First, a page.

A nurse-driven screening tool for the early identification of sepsis in an intermediate care unit setting.

Link to article at PubMed

A nurse-driven screening tool for the early identification of sepsis in an intermediate care unit setting.

J Hosp Med. 2014 Nov 25;

Authors: Gyang E, Shieh L, Forsey L, Maggio P

BACKGROUND: Use of a screening tool as a decision support mechanism for early detection of sepsis has been widely advocated, yet studies validating tool performance are scarce, especially in non-intensive care unit settings.
METHODS: For this pilot study we prospectively screened consecutive patients admitted to a medical/surgical intermediate care unit at an academic medical center over a 1-month period and retrospectively analyzed their clinical data. Patients were screened with a 3-tiered, paper-based, nurse-driven sepsis assessment tool every 8 hours. For patients screening positive for sepsis or severe sepsis, the primary treatment team was notified and the team's clinical actions were recorded. Results of the screening test were then compared to patient International Classification of Diseases, Ninth Revision (ICD-9) codes for sepsis, severe sepsis, and septic shock identified during the study time period, and performance of the screening test was assessed.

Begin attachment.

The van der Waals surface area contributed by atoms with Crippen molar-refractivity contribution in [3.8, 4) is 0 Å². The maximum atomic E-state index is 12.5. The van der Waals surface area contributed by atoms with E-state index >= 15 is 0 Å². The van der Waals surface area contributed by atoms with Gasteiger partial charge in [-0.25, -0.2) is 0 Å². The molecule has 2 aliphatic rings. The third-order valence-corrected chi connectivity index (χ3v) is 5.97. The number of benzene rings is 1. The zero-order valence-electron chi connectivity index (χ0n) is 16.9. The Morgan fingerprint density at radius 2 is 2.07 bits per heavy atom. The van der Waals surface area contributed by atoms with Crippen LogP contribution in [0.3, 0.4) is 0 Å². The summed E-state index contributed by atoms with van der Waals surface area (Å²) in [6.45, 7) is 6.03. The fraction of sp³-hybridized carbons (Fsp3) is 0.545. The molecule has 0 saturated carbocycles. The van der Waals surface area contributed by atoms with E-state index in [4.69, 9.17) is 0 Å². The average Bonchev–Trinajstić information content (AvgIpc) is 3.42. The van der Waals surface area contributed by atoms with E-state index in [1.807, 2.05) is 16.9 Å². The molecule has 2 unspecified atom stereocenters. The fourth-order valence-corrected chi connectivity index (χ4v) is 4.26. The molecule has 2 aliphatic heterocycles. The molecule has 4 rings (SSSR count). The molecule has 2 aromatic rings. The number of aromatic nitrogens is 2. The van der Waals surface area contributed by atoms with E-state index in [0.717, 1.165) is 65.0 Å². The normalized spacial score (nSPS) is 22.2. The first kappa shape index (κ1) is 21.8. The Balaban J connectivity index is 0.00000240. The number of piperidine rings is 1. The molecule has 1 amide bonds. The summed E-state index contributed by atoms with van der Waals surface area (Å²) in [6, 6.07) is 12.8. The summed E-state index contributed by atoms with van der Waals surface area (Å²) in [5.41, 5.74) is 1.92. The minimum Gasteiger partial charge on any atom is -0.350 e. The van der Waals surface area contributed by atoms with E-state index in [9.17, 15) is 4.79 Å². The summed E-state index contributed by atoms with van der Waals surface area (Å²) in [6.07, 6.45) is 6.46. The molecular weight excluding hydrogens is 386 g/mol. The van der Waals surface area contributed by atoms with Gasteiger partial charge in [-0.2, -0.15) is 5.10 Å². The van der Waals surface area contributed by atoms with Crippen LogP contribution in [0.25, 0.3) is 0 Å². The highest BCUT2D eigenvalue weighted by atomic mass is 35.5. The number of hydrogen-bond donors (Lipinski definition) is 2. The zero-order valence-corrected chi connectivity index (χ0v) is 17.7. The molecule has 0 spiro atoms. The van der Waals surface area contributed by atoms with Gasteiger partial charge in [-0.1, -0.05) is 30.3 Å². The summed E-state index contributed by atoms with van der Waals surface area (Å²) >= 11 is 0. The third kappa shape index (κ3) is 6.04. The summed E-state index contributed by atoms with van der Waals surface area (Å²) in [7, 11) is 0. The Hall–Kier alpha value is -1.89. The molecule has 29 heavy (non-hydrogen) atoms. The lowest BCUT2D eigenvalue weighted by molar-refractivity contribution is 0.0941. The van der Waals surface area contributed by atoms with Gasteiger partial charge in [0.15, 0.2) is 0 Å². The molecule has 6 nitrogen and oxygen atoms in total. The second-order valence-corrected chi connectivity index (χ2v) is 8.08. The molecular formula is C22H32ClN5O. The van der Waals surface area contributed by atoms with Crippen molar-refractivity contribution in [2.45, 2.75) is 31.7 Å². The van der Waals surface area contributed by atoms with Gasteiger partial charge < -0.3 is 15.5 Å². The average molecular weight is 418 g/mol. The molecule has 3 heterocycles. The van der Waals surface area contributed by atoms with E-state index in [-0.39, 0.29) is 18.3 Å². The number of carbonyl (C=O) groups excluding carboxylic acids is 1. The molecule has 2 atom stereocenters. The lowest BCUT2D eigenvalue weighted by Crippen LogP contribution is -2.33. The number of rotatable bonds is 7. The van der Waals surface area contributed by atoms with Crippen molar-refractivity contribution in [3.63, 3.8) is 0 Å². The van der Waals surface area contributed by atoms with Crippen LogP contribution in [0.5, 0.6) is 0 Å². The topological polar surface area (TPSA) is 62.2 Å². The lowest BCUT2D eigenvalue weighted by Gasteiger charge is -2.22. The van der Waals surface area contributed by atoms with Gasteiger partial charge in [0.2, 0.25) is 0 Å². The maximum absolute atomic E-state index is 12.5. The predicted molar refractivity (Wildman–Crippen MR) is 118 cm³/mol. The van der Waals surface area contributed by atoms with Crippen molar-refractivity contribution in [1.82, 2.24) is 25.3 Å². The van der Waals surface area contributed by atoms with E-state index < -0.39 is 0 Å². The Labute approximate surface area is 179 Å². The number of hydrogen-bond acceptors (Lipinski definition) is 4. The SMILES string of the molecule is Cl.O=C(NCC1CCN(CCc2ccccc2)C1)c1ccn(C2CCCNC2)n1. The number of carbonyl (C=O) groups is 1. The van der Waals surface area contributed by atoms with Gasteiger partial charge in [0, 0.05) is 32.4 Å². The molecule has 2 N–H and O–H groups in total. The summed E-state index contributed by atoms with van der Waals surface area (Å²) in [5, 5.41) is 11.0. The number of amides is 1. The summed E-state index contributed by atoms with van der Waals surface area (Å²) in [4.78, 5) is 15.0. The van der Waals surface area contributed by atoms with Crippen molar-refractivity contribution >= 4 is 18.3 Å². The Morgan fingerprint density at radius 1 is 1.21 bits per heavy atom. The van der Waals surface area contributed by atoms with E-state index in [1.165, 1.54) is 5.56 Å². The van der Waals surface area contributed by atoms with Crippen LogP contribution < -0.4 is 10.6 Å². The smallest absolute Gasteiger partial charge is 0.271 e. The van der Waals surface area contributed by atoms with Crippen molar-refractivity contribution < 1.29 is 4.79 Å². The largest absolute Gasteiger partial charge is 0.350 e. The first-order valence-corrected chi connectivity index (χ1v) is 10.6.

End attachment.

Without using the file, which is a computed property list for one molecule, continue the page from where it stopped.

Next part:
RESULTS: A total of 2143 screening tests were completed in 245 patients (169 surgical, 76 medical). ICD-9 codes confirmed sepsis incidence was 9%. Of the 39 patients who screened positive, 51% were positive for sepsis, and 49% screened positive for severe sepsis. Screening tool sensitivity and specificity were 95% and 92%, respectively. Negative predictive value was 99% and positive predictive value was 54%. Overall test accuracy was 92%. There was no statistically significant difference in tool performance between medical and surgical patients.
CONCLUSIONS: A simple screening tool for sepsis utilized as part of nursing assessment may be a useful way of identifying early sepsis in both medical and surgical patients in an intermediate care unit setting. Journal of Hospital Medicine 2014. © 2014 Society of Hospital Medicine.

PMID: 25425449 [PubMed - as supplied by publisher]

Leave a Reply

Your email address will not be published. Required fields are marked *